In an editorial, The Bee said that in addition to Klein's dabbling in politics, the problems include efforts by the biotech industry to weaken CIRM rules to generate revenue and affordable care and failure to disclose the economic interests of scientists who review applications for hundreds of millions of dollars in grants.
The Bee had some good things to say as well. CIRM is now "the nation's largest financier of embryonic stem cell research," which is what voters approved in 2004, newspaper said.
In its "memo" to CIRM, The Bee said:
"You've also hired a fine scientific staff to help administer grants and design a strategic plan. These employees will help your institute transition to new leadership, since President Zach Hall will be retiring in June and you are currently interviewing for his replacement."But the newspaper said,
"Your board chairman, Robert Klein, continues to dabble in political adventures that don't comport with his responsibilities as a public official. Last year, he used a nonprofit organization to campaign against state Sen. Deborah Ortiz in her bid for secretary of state, after Ortiz had sought reforms in the stem cell institute. Klein's nonprofit also took sides in the lieutenant governor race. Rarely have we seen the head of a state agency create his own separate political apparatus to punish enemies and reward friends. These tactics have hurt the institute's standing and you need to put an end to them."The editorial also said:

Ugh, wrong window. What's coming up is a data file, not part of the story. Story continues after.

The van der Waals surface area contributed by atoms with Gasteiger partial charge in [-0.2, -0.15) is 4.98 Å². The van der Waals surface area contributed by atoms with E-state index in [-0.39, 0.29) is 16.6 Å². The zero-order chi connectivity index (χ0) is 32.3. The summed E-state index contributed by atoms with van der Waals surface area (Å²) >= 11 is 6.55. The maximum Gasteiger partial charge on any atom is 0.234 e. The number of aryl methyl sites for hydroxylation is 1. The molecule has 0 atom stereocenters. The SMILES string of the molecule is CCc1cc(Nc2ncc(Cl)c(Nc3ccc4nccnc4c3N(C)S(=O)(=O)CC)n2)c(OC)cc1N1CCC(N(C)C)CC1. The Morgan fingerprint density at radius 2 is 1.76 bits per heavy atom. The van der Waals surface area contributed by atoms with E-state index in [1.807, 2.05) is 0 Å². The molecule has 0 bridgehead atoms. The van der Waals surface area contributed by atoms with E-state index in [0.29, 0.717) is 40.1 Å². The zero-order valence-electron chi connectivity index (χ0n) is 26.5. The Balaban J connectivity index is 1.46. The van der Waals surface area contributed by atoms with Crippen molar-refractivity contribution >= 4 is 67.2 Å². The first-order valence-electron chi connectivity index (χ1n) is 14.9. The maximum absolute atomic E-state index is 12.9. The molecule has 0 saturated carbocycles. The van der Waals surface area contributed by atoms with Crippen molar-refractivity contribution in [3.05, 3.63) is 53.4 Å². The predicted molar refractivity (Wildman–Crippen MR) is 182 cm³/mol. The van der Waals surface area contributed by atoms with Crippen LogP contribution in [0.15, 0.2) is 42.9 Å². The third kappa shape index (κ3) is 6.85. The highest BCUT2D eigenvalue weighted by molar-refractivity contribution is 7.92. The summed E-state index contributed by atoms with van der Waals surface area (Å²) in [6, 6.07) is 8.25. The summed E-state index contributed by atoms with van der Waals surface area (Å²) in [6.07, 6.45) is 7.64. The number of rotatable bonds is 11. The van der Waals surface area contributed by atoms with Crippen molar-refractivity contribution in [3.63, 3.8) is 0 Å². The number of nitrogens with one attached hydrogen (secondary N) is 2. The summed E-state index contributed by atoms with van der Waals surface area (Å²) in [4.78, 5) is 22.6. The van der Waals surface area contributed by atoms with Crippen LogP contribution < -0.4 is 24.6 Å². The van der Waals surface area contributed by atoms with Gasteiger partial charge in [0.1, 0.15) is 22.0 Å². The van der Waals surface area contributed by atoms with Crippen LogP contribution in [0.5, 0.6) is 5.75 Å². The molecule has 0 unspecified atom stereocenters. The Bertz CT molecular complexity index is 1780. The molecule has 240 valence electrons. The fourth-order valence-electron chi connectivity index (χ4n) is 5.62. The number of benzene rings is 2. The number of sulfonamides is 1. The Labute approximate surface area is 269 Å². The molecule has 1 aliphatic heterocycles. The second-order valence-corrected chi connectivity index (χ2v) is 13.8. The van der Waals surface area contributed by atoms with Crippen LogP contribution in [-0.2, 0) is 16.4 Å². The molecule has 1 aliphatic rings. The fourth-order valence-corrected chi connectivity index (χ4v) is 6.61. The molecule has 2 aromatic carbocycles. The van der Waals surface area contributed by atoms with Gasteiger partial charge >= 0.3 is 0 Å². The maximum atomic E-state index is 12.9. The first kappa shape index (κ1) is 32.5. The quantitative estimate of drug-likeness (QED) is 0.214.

"So far, you've resisted public disclosure, claiming it could scare away qualified reviewers. Yet researchers make such disclosures all the time. As one of your reviewers, Rainer Storb, told The Scientist last year, such disclosures "are a bit of a nuisance. But I'm perfectly fine with things being made public."Sphere: Related Content